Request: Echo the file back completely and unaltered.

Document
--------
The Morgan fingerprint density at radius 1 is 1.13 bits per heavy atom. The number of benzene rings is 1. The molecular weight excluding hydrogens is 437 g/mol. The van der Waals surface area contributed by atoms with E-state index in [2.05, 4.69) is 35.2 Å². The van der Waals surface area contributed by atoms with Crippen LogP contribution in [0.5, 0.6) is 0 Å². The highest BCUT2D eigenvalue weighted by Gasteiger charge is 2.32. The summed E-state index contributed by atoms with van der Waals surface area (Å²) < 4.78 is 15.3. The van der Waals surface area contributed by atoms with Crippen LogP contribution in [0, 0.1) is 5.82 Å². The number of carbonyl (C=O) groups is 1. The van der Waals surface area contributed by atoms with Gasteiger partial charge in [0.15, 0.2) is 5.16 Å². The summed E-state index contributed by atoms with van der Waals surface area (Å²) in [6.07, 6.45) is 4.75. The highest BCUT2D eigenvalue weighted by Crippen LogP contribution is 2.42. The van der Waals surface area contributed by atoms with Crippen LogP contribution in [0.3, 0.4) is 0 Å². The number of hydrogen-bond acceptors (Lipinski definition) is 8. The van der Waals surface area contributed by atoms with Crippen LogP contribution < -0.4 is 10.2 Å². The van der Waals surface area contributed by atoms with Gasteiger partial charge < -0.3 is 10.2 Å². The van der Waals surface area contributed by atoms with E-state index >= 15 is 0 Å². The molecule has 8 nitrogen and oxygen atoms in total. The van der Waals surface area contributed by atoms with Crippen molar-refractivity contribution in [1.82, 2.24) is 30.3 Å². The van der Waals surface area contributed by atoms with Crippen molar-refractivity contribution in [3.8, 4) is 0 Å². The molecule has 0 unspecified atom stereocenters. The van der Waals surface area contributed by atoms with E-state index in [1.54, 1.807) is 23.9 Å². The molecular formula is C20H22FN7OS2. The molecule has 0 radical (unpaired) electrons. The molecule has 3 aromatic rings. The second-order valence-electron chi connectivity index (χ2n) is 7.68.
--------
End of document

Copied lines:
The Morgan fingerprint density at radius 1 is 1.13 bits per heavy atom. The number of benzene rings is 1. The molecular weight excluding hydrogens is 437 g/mol. The van der Waals surface area contributed by atoms with E-state index in [2.05, 4.69) is 35.2 Å². The van der Waals surface area contributed by atoms with Crippen LogP contribution in [0.5, 0.6) is 0 Å². The highest BCUT2D eigenvalue weighted by Gasteiger charge is 2.32. The summed E-state index contributed by atoms with van der Waals surface area (Å²) < 4.78 is 15.3. The van der Waals surface area contributed by atoms with Crippen LogP contribution in [0, 0.1) is 5.82 Å². The number of carbonyl (C=O) groups is 1. The van der Waals surface area contributed by atoms with Gasteiger partial charge in [0.15, 0.2) is 5.16 Å². The summed E-state index contributed by atoms with van der Waals surface area (Å²) in [6.07, 6.45) is 4.75. The highest BCUT2D eigenvalue weighted by Crippen LogP contribution is 2.42. The van der Waals surface area contributed by atoms with Crippen LogP contribution in [0.3, 0.4) is 0 Å². The number of hydrogen-bond acceptors (Lipinski definition) is 8. The van der Waals surface area contributed by atoms with Crippen LogP contribution < -0.4 is 10.2 Å². The van der Waals surface area contributed by atoms with Gasteiger partial charge < -0.3 is 10.2 Å². The van der Waals surface area contributed by atoms with E-state index >= 15 is 0 Å². The molecule has 8 nitrogen and oxygen atoms in total. The van der Waals surface area contributed by atoms with Crippen molar-refractivity contribution in [1.82, 2.24) is 30.3 Å². The van der Waals surface area contributed by atoms with Crippen molar-refractivity contribution in [3.8, 4) is 0 Å². The molecule has 0 unspecified atom stereocenters. The van der Waals surface area contributed by atoms with E-state index in [1.54, 1.807) is 23.9 Å². The molecular formula is C20H22FN7OS2. The molecule has 0 radical (unpaired) electrons. The molecule has 3 aromatic rings. The second-order valence-electron chi connectivity index (χ2n) is 7.68.